The National Music Publishers Association is taking to task Spotify’s recent blog post, which attempted to explain the streaming service’s appeal of the Copyright Royalty Board’s (CRB) royalty rate determinations. Google, Pandora and Amazon have also filed notices of intention to appeal; notably, Apple Music has not appealed the ruling.
The CRB’s final rate determination, which was released in February, would increase the payments from digital services to songwriters and music publishers by 44 percent over four years (2018 through 2022), increasing the rate writers and publishers receive from 10.5 percent to 15.1 percent of digital revenues.
National Music Publishers’ Association’s chief David Israelite released the following information on the organization’s official blog on Tuesday (March 12), with a point-by-point rebuttal to Spotify’s reasons for appealing the CRB ruling.
SPOTIFY: Is Spotify suing songwriters? No, Spotify is not suing songwriters. Spotify, Amazon, Google, and Pandora have each individually appealed the CRB outcome. The National Music Publishers’ Association, or NMPA, also filed an appeal. An appeal is the only avenue for anyone to clarify elements of the CRB ruling.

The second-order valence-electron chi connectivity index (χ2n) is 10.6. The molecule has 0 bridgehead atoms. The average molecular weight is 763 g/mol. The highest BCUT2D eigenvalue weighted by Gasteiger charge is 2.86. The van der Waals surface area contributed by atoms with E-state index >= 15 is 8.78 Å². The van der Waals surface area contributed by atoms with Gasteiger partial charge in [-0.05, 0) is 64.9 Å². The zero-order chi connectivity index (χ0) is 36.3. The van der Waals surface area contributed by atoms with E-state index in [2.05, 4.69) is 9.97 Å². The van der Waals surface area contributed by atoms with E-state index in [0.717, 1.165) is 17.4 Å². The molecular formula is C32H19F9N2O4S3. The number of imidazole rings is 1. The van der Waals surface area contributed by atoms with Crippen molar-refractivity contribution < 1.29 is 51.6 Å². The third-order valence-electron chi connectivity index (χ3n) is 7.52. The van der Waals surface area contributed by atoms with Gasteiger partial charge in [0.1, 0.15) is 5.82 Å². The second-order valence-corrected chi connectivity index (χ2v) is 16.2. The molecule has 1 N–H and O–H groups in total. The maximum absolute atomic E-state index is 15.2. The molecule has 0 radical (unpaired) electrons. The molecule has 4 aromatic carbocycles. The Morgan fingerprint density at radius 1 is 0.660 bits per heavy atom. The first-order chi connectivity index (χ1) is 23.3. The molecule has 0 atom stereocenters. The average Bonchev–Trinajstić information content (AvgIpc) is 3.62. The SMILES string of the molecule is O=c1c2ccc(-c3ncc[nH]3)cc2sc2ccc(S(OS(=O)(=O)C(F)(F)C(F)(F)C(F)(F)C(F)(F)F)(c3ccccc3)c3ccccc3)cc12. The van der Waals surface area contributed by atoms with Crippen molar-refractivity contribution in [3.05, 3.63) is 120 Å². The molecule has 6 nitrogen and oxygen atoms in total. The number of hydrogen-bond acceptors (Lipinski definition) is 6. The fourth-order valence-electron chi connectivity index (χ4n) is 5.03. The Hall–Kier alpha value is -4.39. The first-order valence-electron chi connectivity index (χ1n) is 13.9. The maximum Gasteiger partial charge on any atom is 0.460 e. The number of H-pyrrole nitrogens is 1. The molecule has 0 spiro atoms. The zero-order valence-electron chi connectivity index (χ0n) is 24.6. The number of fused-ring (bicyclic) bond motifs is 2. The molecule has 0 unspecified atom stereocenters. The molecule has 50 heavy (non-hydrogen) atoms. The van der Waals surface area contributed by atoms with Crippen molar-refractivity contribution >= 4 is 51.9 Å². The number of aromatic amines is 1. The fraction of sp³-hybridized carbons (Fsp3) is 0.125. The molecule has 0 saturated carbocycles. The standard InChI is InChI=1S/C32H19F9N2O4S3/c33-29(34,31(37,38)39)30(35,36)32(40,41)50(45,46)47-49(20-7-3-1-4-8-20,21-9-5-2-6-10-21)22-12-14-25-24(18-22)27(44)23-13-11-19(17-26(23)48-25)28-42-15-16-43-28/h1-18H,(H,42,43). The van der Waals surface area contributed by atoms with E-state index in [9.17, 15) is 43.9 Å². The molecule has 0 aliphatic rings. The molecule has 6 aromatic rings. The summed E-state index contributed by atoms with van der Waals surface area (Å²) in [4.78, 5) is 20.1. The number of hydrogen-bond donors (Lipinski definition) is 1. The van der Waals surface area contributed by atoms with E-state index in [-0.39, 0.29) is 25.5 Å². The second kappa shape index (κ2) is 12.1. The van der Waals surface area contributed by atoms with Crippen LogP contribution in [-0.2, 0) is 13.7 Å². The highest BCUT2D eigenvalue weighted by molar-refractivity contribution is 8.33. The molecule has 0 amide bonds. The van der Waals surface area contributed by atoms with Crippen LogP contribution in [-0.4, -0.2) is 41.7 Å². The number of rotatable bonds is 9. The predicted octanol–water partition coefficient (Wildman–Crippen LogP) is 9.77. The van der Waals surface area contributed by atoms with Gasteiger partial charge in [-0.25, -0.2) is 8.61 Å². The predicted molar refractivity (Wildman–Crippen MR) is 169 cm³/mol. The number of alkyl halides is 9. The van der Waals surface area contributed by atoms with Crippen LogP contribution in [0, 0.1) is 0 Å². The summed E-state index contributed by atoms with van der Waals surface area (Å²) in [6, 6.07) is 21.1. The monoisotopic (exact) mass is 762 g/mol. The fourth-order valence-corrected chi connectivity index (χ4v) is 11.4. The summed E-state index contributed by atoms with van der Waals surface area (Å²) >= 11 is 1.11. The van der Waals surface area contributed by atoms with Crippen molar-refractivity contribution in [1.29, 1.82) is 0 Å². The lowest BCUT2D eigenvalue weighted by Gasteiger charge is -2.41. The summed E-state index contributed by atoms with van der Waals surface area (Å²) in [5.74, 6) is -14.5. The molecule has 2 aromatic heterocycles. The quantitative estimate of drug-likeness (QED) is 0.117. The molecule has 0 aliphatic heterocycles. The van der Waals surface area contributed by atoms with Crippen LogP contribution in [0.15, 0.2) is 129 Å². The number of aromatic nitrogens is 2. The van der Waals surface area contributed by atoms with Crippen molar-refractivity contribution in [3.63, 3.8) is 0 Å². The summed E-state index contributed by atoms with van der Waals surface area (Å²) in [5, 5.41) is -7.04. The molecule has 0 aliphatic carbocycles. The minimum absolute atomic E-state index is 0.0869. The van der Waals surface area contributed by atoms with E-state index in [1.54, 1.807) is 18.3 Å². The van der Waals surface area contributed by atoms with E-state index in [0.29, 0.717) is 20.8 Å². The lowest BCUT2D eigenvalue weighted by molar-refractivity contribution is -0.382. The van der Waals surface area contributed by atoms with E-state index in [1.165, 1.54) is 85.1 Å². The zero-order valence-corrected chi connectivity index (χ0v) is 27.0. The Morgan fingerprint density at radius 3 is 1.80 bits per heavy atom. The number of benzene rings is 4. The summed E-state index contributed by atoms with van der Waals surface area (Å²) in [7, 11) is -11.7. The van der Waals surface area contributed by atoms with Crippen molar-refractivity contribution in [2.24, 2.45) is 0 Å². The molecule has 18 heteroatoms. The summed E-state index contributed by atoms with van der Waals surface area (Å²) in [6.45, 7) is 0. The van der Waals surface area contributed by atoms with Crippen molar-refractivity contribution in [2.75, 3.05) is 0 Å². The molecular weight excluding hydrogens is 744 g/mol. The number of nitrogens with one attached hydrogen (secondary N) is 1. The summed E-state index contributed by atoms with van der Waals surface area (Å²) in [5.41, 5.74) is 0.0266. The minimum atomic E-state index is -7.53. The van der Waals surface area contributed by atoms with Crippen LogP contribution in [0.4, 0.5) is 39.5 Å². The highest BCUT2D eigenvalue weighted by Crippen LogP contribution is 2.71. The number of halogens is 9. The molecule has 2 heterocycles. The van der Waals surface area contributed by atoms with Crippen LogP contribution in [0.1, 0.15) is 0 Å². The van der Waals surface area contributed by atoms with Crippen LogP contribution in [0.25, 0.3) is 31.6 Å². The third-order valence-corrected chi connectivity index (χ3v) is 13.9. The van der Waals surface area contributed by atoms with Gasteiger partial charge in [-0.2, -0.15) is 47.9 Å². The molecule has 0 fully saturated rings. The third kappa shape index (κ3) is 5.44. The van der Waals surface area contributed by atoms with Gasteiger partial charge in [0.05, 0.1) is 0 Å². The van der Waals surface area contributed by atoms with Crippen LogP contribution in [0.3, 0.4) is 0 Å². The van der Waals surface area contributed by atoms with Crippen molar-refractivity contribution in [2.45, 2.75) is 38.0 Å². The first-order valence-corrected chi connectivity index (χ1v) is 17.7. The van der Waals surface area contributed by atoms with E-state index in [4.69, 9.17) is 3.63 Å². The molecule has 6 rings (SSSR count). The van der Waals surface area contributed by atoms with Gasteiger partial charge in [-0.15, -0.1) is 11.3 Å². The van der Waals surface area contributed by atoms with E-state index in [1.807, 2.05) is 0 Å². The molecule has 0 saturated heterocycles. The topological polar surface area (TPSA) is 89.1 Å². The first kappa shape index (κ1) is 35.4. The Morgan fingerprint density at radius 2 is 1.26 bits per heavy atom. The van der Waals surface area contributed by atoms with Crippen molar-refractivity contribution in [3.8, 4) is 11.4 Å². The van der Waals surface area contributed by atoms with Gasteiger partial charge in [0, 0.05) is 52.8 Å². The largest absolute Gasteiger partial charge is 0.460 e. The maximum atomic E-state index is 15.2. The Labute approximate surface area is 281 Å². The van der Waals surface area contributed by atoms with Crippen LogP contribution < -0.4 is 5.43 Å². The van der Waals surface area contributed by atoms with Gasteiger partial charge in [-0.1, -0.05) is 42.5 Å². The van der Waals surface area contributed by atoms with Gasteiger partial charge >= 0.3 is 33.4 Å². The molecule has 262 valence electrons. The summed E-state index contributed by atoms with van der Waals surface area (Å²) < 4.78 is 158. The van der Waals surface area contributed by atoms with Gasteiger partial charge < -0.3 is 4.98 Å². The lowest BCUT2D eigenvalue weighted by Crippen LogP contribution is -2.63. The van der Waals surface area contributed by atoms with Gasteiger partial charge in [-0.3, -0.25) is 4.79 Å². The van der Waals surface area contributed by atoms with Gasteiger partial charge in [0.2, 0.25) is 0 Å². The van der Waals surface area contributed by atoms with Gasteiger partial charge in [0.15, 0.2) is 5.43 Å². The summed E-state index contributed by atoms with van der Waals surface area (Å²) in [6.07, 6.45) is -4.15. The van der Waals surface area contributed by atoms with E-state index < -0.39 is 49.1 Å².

NMPA: Spotify is appealing the decision of the CRB to the US Court of Appeals for the DC Circuit in order to reduce or eliminate the royalty rate increases granted to songwriters by the CRB. It’s that simple. Everything else –including Spotify’s attempt to describe its filing as “clarifying elements” of a ruling—is misleading spin.
Simple question for Spotify – do you want to reduce or eliminate the rate increase? If the answer is anything but an unqualified “no,” then all songwriters should see right through Spotify’s attempt to divert and distract. Further, NMPA made clear it would not appeal unless the digital services appealed first. If the digital companies withdraw their appeal, so will NMPA.
SPOTIFY: Does Spotify think songwriters deserve to be paid more? Yes – this is important to songwriters and it’s important to Spotify. The industry needs to continue evolving to ensure that the people who create the music we all love — artists and songwriters — can earn a living. The question is how best to achieve that goal.
NMPA: Let’s start with the most obvious falsehood. Spotify put on a case at the CRB trial where it had an opportunity to propose any rate structure it wanted. Did Spotify propose paying songwriters more? No. Spotify actually proposed a REDUCTION from the old rates. If Spotify thinks songwriters deserve to be paid more, and it’s just a question of by how much and how best to achieve that goal, why did it propose to the CRB to CUT what songwriters earn? Spotify claims songwriters deserve to be paid more, but Spotify fought in the CRB to cut rates, and now Spotify is fighting in an appeal to prevent the rate increase ordered by the CRB. Spotify should understand that actions speak louder than words. There is no way to spin this Spotify.